What Is an Accrued Monthly Benefit?
An accrued monthly benefit is the dollar amount that an employee can expect to receive as a pension benefit after retiring. The accrued monthly benefit is based primarily on the employee's years of service and salary history.
- Companies that offer pensions generally have a vesting period before an employee is eligible.
- Once eligibility starts, the employee will have an estimated accrued monthly benefit, based on their current salary and length of service.
- As the years pass, the accrued monthly benefit rises until the final amount is calculated based on the employee's retirement date.
Understanding the Accrued Monthly Benefit
Pensions have become increasingly rare among private-sector employees in the U.S. In recent years, companies have steadily abandoned pension plans in favor of tax-advantaged retirement savings plans such as 401(k) plans.
A defined-benefit plan or pension plan is an employer-sponsored retirement plan in which the employer pays benefits to an employee during their retirement. The amount of money paid to the employee is based on several factors, including the employee's length of employment and salary history. A defined-contribution plan, such as a 401k, is a retirement savings plan in which employees deposit or contribute a percentage of their salary into the account to fund their retirement.
A defined-contribution plan is also an employer-sponsored plan and sometimes, but not always, the employer may match a portion of an employee's contributions up to a certain amount per year or a percentage of the employee's salary.
When comparing the differences between a pension plan and a 401k, we can see why many employers have opted to move away from offering their employees pension plans in favor of retirement savings plans. A 401k is less costly to the employer since the employee is responsible for saving for their retirement and the employer match isn't necessarily guaranteed. As a result, more and more companies have moved away from pension plans.
Union vs. Nonunion Employees
In 2019, only 17% of American workers who were not in a union had access to a pension plan, while 79% of union workers had access to a pension plan. On the other hand, 62% of nonunion workers in the U.S. had access to a defined-contribution plan, such as a 401k, while 47% of union workers had access to a defined contribution plan.
Pension Plan Requirements
Many pension plan recipients are employees of state or local governments, where pensions are still common. Some modern pension plans come with both an employer contribution and an employee contribution.
Companies and governments that offer pension plans usually make them available only to employees who have put in a set number of years of service. The purpose of this vesting schedule is to incentivize the employee to perform well and remain with the company. Once that vesting period is achieved, the accrued monthly benefit that will be due after retirement can be estimated based on a projection of the employee's number of years to retirement and expected salary to that date.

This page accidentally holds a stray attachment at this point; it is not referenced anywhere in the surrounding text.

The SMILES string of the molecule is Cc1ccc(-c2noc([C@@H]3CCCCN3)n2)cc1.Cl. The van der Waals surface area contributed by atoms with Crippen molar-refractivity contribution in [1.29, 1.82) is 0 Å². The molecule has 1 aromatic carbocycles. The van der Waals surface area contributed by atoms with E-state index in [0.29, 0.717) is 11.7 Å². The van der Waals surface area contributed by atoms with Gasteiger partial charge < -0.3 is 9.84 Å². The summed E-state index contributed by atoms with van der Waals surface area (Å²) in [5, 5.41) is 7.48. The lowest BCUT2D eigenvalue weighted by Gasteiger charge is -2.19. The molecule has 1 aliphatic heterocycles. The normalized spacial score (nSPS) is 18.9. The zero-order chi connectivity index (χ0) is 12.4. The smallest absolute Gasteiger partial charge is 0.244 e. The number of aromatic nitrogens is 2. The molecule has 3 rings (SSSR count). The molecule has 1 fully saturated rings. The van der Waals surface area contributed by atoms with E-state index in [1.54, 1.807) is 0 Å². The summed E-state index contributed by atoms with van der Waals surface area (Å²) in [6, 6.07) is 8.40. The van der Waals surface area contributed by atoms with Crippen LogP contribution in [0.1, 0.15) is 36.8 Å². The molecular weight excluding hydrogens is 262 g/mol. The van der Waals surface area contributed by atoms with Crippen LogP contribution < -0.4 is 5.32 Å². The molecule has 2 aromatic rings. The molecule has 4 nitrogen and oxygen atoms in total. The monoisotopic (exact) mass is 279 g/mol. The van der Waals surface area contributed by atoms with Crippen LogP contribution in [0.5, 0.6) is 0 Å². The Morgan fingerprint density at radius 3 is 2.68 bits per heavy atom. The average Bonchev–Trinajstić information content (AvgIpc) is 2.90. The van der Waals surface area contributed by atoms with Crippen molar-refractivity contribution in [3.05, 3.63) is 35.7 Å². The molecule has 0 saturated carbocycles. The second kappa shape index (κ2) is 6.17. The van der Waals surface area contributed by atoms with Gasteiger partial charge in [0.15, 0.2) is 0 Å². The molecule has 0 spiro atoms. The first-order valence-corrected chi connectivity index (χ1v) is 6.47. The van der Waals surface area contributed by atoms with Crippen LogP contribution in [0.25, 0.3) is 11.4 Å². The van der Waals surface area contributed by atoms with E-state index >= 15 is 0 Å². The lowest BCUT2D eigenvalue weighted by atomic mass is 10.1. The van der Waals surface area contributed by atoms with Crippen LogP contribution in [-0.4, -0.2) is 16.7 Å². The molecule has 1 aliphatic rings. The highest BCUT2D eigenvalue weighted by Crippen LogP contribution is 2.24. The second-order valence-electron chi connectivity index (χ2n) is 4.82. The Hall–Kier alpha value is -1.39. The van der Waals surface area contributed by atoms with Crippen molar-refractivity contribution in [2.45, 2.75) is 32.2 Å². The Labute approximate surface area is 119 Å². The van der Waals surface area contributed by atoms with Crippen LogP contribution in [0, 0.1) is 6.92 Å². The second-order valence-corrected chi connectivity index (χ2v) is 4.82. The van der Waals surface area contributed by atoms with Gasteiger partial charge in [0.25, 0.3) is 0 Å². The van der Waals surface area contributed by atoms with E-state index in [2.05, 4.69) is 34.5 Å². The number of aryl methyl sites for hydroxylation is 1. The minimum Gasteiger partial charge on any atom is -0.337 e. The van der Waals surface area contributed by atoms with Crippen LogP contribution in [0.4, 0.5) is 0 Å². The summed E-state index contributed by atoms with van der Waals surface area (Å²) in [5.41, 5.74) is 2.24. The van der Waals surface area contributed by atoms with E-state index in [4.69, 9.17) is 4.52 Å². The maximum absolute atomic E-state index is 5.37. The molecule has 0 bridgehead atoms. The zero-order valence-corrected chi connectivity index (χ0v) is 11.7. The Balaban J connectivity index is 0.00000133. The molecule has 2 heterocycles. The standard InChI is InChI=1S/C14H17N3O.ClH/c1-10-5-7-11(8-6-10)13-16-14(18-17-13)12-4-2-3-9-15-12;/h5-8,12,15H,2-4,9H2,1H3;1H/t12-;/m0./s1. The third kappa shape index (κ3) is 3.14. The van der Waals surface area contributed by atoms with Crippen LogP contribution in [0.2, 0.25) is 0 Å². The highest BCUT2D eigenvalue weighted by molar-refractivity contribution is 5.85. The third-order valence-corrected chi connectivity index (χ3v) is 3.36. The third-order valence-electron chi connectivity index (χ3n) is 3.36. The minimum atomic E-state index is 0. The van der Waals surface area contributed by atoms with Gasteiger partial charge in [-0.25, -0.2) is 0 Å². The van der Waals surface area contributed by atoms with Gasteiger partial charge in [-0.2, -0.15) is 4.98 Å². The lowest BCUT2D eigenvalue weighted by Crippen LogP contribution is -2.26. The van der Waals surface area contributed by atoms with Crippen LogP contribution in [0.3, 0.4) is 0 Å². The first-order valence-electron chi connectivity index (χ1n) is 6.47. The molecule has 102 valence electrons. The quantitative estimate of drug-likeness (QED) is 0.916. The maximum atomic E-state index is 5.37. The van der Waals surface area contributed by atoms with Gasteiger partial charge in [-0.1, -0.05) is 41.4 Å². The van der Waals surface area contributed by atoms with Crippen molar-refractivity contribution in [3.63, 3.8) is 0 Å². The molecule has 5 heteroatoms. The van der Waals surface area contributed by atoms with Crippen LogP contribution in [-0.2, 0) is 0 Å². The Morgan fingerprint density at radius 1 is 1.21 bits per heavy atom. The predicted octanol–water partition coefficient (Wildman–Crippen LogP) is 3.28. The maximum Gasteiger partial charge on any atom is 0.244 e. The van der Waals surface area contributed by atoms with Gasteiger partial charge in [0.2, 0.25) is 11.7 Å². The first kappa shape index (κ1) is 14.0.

Companies that offer retirement pensions provide estimates of the amount that each employee can expect to receive, based on several prospective retirement dates. This is important information, as the employee may well set a firm date for retirement based on these figures.
Accrued Monthly Benefit and Pension Benefit Obligation
Companies that offer pensions must record the amount they are obligated to pay out on their balance sheets. The company's pension benefit obligation (PBO) is the current estimated amount that it owes to its employees.
The percentage of American workers who are eligible for a pension after they retire.
This is an actuarial liability equal to the present value of liabilities earned and the present value of liability from future compensation increases. It measures the amount of money a company must pay into a defined-benefit pension plan to satisfy all of the pension entitlements that employees have earned to date, adjusted for their expected future salary increases.
A PBO can be an enormous liability for a company that has not set aside enough funds or managed its investments well enough to cover the payments it owes to its retirees.
The Asset Manager's Role
Many companies contract for the services of an asset manager. These managers invest the employees' contributions for a range of objectives, such as capital preservation or modest growth via appropriate investment strategies that they have been built out or acquired over time. Managers that advise pension funds generally adopt lower-risk strategies to avoid losing the employees’ wealth.
It’s important to note a pension’s funded status, as well. This describes how much of a pension plan is funded for employee benefit purposes. For example, in 2018, the enormous CalPERS (California Public Employees’ Retirement System) fund had a funded status of 68% as of the end of the June 30 fiscal year. This was flat from 68.3% two years before, according to the plan’s reports. The size of the CalPERS fund was $351.5 billion.